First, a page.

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I've reviewed this question and a little stuck on the formula presented: Integers divisible by 4 but not by 3 and 16 and was hoping someone could provide some additional details as to the logic being applied. I've tried to write it out as follows:

Let $A = 3|n$ , $B = 4|n $ and $C = 3 \bullet 4 | n$ where $|C| = |A \cap B| = \lfloor\frac{|A|}{4}\rfloor = \lfloor\frac{|B|}{3}\rfloor$

I understood the formula as follows: $|A\cup \overline B| = |A| - |A \cap B| $ but can I transform this into the format: $|A\cup \overline B| = |A| + |\overline B| - |A \cap \overline B| $ or vice versa?

I tried the following to show show that $|A \cup B| = |A| + |B| - |A \cap B| = |A \cap \overline B| - |\overline B|$ $= |\overline{\overline{A \cap \overline B}}| - |\overline B|$ $= |\overline{\overline A \cup B| } - |\overline B|$

$|U| - |\overline A \cup B| - |\overline B| = |U| - |\overline A| - |B| - |\overline A \cap B| - |\overline B|$ ... which I can't seem to finish.

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  • $\begingroup$ Inclusion exclusion $\endgroup$
    – Wuestenfux
    Mar 16 '19 at 16:25
  • $\begingroup$ I think i over thought this one... $A \cup \overline B = A - B = |A| - |A \cap B| $ $\endgroup$ Mar 16 '19 at 17:09
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You've got some issues with your approach. Let me address them point by point.

Let $A = 3|n$ , $B = 4|n $ and $C = 3 \bullet 4 | n$ where $|C| = |A \cup B| = \lfloor\frac{|A|}{4}\rfloor = \lfloor\frac{|B|}{3}\rfloor$

One issue here is a bit of a nitpick: you seem to want $A,B,C$ to be statements and sets at the same time. Rather, I think you mean $A=\{n\in U:3\mid n\},B=\{n\in U:4\mid n\},C=\{n\in U:12\mid n\},$ where $U=\{n\in\Bbb Z^+:100\le n\le 999\}.$ Another issue may simply be a typo: we should have $C=A\cap B,$ not $C=A\cup B.$

I understood the formula as follows: $\left|A\cup \overline B\right| = |A| - |A \cup B| $ but can I transform this into the format: $|A\cup \overline B| = |A| + |\overline B| - |A \cap \overline B| $ or vice versa?

Here again, I suspect a typo: we should have $\left|A\cap \overline B\right| = |A| - |A \cap B|,$ assuming that $\overline B$ refers to the relative complement of $B$ in $U.$ Your second formula here is correct, but we aren't interested in the numbers that are divisible by $3$ or not divisible by $4,$ so it isn't relevant.

I tried the following to show show that $$\begin{eqnarray}|A \cup B| &=& |A| + |B| - |A \cap B|\\ &=& \left|A \cap \overline B\right| - \left|\overline B\right|\\ &=& \left|\overline{\overline{A \cap \overline B}}\right| - \left|\overline B\right|\\ &=& \left|\overline{\overline A \cup B}\right| - \left|\overline B\right|\\ &=& |U| - \left|\overline A \cup B\right| - \left|\overline B\right|\\ &=& |U| - \left|\overline A\right| - |B| - \left|\overline A \cap B\right| - \left|\overline B\right|...\end{eqnarray}$$ which I can't seem to finish.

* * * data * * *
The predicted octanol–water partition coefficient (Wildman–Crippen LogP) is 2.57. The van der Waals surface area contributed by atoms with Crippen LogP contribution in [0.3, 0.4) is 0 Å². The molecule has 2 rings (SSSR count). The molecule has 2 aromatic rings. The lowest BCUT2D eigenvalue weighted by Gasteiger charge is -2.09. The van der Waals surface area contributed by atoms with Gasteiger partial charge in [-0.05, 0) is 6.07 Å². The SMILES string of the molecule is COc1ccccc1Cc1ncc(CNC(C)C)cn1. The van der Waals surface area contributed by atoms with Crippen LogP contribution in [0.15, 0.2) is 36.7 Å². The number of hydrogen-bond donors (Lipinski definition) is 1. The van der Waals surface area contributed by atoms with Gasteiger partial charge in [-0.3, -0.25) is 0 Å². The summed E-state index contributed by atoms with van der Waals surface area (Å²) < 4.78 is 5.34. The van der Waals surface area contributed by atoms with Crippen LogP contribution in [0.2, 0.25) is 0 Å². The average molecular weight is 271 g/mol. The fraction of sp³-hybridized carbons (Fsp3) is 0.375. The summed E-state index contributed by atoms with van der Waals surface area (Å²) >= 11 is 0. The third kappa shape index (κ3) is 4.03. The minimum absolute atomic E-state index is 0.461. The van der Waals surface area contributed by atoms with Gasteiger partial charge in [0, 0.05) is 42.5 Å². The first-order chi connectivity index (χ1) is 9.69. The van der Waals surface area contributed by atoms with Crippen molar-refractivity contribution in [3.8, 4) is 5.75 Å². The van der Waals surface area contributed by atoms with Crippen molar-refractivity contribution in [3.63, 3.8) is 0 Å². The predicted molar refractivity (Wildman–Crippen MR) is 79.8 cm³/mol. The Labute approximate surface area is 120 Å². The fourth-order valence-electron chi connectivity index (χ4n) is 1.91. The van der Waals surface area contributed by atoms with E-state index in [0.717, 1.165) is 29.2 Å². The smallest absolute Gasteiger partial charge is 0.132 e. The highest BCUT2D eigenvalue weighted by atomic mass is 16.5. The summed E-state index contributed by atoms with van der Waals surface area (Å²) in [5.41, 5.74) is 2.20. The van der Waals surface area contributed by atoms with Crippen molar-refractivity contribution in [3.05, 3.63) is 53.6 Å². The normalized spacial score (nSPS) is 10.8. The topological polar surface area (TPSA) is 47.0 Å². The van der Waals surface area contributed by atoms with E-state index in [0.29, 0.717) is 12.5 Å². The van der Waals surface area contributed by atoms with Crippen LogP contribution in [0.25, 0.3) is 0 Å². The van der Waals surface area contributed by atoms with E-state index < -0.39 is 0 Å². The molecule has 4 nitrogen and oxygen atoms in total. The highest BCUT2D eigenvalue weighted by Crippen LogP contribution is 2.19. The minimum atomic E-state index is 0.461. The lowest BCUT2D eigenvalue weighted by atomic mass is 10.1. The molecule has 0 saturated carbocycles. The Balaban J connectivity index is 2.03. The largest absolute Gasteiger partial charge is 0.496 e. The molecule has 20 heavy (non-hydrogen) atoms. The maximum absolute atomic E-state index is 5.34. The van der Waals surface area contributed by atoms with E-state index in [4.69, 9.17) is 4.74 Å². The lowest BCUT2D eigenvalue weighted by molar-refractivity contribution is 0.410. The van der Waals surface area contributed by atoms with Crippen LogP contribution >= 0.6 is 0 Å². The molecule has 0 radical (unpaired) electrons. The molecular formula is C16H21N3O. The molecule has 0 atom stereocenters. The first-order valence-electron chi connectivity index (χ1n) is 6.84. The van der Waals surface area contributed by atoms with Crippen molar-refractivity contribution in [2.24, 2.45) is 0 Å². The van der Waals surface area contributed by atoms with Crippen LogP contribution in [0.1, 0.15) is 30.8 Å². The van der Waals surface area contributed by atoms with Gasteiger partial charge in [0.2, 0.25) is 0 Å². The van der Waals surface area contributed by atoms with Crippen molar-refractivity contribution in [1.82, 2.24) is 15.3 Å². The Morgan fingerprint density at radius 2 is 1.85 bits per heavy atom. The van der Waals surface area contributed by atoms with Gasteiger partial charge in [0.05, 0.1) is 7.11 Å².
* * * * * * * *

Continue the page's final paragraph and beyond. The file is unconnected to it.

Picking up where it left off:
This again doesn't seem to be relevant, but I'll talk about it, anyway. It is true that $|A \cup B| = |A| + |B| - |A \cap B|,$ since we're dealing with finite sets. By the formula $|A\cap \overline B| = |A| - |A \cap B|,$ we should then conclude that $$|A\cup B| = |A\cap \overline B|+|B|,$$ instead.

You've correctly applied DeMorgan's laws to $A\cap\overline B$, so that $$\left|\overline{\overline A \cup B}\right| - \left|\overline B\right| = |U| - \left|\overline A \cup B\right| - \left|\overline B\right|,$$ but then went off the rails again. Since $\left|\overline A \cup B\right|=\left|\overline A\right|+|B|-\left|\overline A\cap B\right|,$ we should instead find that $$|U| - \left|\overline A \cup B\right| - \left|\overline B\right|=|U|-\left|\overline A\right|-|B|+\left|\overline A\cap B\right|-\left|\overline B\right|.$$


Now, instead, we'll use the formula $$|A\cap \overline B| = |A| - |A \cap B|,$$ or more simply, $$|A\cap \overline B| = |A| - |C|.\tag{1}$$ All that's left is to calculate $|A|$ and $|C|.$ I'll take care of $A,$ and I'll leave $C$ to you.

Just to spoil it, I'll let you know that $$|A|=\frac{|U|}3=\frac{900}3=300.$$ But why is that? Note that in each of the sets $$\{100,101,102\},\{103,104,105\},\{106,107,108\},$$ there is exactly one element that is divisible by $3,$ and these sets have no elements in common More generally, for any integer $n,$ the set $\{99+3n-2,99+3n-1,99+3n\}$ has exactly one element divisible by $3,$ and if $m$ is an integer with $m\ne n,$ then $$\{99+3n-2,99+3n-1,99+3n\}\cap\{99+3m-2,99+3m-1,99+3m\}=\emptyset.$$ Now, note that $$U=\bigcup_{n=1}^{300}\{99+3n-2,99+3n-1,99+3n\},$$ so the number of elements in $A$ is the same as the number of $3$-element sets we've partitioned $U$ into, which is $\frac{900}3=300.$

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  • $\begingroup$ Thank you for the detailed explanation. I corrected the typo. $\endgroup$ Mar 16 '19 at 17:21

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